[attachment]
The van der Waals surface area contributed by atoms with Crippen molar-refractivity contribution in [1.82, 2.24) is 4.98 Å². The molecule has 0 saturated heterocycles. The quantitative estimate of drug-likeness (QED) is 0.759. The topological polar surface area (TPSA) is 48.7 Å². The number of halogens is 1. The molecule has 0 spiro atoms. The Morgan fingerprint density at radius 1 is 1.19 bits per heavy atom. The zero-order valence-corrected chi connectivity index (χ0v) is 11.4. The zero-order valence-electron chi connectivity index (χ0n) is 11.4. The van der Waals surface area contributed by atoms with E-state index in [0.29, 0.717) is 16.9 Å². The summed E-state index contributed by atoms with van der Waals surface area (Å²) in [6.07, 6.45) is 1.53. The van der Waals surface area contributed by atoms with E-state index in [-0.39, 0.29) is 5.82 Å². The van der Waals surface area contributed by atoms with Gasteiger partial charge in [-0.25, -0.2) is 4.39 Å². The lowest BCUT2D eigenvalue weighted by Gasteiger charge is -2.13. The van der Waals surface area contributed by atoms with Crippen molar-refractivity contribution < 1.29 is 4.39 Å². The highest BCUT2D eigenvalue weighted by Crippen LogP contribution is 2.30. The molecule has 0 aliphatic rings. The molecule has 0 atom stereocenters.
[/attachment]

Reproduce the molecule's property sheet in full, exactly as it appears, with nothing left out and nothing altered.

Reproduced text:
The van der Waals surface area contributed by atoms with Crippen molar-refractivity contribution in [1.82, 2.24) is 4.98 Å². The molecule has 0 saturated heterocycles. The quantitative estimate of drug-likeness (QED) is 0.759. The topological polar surface area (TPSA) is 48.7 Å². The number of halogens is 1. The molecule has 0 spiro atoms. The Morgan fingerprint density at radius 1 is 1.19 bits per heavy atom. The zero-order valence-corrected chi connectivity index (χ0v) is 11.4. The zero-order valence-electron chi connectivity index (χ0n) is 11.4. The van der Waals surface area contributed by atoms with E-state index in [0.29, 0.717) is 16.9 Å². The summed E-state index contributed by atoms with van der Waals surface area (Å²) in [6.07, 6.45) is 1.53. The van der Waals surface area contributed by atoms with E-state index in [-0.39, 0.29) is 5.82 Å². The van der Waals surface area contributed by atoms with Gasteiger partial charge in [-0.25, -0.2) is 4.39 Å². The lowest BCUT2D eigenvalue weighted by Gasteiger charge is -2.13. The van der Waals surface area contributed by atoms with Crippen molar-refractivity contribution < 1.29 is 4.39 Å². The highest BCUT2D eigenvalue weighted by Crippen LogP contribution is 2.30. The molecule has 0 aliphatic rings. The molecule has 0 atom stereocenters.